PS: I tend to think of Pknight as Mr P Knight (the Party Knight, the Political Knight, the Paymaster Knight, the soon to be totally disgraced Preposterous Knight who once bedecked himself in shining armour). But, unlike PKnight I have this habit of ruminating opinions, especially blood-curdling ones such as those propounded, like a madman, by this grandfather of the internet crazies, before responding to them. I want him to spout some more so that, in his all-consuming anger, he might make a few more mistakes. I hope you’re beginning to get my drift.
By the way, over the last two weeks, as a result of one unexpected ‘incident’, I check my smoke detectors religiously every morning before going on the internet. They are doing a marvelous job of keeping the invading fumes out -- so far. But, I certainly have a growing record of the IP addresses from which the destructive smoke is emanating. If it keeps up, someone will have to pay a ridiculous price for cyber snooping. Wade Kojo Williams got away with it once before in the days leading up to the 2000 election. I will not allow it to happen again.
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Thanks for the complementary names like Party Knight, Political Knight, Paymaster Knight, Preposterous Knight and whateverâŚ they certainly wouldnât ruffle my feathers (feathers have I none)... like I have yours. Maybe you should abandon your âimpervious ancestral snoopingâ, and as a good Dutch boy (sorry! historian), lend some of your gibberish to the happenings in Aruba; Iâm sure you will be much safer there, now youâre in league with the Binoseâs; there are several you know. Moreover, did you mention the word âmistakesâ, as in reference to âwhat mistakesâ?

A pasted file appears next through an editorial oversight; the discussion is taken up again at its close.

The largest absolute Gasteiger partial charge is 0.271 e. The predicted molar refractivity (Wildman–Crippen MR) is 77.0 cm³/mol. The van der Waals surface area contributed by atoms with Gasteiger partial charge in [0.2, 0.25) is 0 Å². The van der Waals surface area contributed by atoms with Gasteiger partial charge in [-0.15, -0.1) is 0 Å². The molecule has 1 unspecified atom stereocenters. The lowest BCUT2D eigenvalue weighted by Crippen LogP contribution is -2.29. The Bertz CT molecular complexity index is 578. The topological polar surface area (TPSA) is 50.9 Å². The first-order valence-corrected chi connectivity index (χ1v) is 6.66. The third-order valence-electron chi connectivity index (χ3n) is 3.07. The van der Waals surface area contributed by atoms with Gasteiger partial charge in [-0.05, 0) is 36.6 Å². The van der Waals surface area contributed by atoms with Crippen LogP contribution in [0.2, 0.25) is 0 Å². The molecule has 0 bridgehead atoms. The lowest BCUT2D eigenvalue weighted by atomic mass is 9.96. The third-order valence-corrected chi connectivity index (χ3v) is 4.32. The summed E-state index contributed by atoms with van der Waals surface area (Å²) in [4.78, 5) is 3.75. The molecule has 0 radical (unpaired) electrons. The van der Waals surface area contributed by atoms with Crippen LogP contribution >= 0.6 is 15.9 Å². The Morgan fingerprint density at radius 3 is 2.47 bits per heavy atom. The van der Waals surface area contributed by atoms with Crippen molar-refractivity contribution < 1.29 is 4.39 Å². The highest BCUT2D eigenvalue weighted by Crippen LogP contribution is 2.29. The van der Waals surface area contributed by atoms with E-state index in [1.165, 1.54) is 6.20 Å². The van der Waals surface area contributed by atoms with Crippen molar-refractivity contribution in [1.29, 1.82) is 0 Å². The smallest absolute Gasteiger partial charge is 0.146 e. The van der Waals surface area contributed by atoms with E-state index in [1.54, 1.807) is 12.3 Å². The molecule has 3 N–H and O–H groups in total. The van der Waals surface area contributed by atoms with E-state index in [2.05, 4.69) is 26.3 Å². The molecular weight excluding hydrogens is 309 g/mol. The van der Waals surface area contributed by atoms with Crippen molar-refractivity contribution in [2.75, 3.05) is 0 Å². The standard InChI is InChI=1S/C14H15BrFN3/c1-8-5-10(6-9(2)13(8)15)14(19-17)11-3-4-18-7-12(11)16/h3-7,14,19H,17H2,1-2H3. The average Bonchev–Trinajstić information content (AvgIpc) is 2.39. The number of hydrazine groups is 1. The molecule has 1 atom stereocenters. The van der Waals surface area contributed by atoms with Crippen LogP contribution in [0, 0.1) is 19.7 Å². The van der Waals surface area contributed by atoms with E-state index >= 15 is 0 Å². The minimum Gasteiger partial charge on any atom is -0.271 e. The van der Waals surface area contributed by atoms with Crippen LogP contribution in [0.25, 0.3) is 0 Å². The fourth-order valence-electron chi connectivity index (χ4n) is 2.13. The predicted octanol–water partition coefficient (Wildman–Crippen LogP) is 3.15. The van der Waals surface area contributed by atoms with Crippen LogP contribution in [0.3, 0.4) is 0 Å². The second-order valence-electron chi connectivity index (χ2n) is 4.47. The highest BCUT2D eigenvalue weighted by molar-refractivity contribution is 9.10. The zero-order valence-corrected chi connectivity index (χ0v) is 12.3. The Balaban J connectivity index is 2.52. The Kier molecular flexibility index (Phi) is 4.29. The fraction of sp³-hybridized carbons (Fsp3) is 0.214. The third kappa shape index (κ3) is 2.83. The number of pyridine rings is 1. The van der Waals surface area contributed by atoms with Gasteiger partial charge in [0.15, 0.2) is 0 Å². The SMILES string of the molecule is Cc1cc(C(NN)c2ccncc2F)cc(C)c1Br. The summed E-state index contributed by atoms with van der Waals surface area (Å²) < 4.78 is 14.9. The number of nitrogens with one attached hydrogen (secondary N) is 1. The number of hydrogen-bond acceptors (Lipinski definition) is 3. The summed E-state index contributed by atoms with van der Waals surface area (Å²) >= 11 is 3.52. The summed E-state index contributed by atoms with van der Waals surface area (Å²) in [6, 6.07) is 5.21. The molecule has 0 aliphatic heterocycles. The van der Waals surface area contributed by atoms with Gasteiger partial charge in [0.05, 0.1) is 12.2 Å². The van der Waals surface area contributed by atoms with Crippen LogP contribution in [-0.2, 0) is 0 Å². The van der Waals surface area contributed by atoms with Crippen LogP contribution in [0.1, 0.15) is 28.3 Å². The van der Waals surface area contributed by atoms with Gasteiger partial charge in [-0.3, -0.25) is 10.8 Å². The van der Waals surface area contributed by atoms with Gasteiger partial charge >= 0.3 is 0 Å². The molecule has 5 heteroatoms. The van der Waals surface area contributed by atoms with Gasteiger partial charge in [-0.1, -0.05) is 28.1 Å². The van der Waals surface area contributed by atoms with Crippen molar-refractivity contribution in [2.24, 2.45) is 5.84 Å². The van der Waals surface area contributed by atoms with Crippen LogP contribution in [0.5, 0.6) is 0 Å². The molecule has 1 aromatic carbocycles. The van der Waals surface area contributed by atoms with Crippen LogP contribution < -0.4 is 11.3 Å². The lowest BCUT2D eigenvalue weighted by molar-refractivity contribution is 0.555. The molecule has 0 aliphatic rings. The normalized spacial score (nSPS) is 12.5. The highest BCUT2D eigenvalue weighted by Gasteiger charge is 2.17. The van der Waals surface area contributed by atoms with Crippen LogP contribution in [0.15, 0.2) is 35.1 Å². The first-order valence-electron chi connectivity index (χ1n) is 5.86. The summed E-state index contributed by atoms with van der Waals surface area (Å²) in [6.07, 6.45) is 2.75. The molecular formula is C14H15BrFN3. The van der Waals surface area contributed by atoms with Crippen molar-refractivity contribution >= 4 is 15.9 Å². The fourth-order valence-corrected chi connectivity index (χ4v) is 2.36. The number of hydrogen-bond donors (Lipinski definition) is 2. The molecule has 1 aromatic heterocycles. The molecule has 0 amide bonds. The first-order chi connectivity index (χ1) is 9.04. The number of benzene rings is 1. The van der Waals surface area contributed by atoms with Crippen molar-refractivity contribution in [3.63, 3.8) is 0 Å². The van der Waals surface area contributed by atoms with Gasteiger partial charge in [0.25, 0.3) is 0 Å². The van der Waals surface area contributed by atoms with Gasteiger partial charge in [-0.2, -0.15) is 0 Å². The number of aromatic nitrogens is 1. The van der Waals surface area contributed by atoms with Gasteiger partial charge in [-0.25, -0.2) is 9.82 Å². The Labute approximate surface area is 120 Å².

Anatol Leopold Scott the only mistake here is you and your "uppity prattling". But thatâs what Iâve been trying to point out in my âPKnight rebuffs Anatol Leopold Scott,letterâ
but I guess youâre too far gone and ashamed to admit that, I like all those who have rebuffed and ignored you in the past and still do, might not have known you were not trying to âclaim superiority by way of lineageâ, and posing as an historian, but you just wanted to be recognized as somebody. You are Anatol! You are!
Listen, there is an old saying that goes like this âIf it walks like a Duck, and quacks like a DuckâŚ then itâs Anatol Leopold ScottââŚ or is it a Jackass? Well, whatever. Fly on back to Aruba, theyâre waiting on you to record their history, and stop quacking with miss Binose (yes! miss as in, off target).
Your only true friend, PKnight.
Yeah right...! Anatol, you're simply pathetic. So sorry I couldn't be of further help to you...gotta move on to better things. So long! Hope you finally get the recognition you're trying so hard to achieve.
Dear Anatol thanks for the kind words. Names did change and it usualy came about by officials asking people who did not know how to spell to pronounce their names and the official then spelt the phoenetic pronounciation. It happened everywhere especially in the United States during the immigration of Europeans. Some people who did not have a name, or could not be understood were given a name of what their occupation was or where they lived.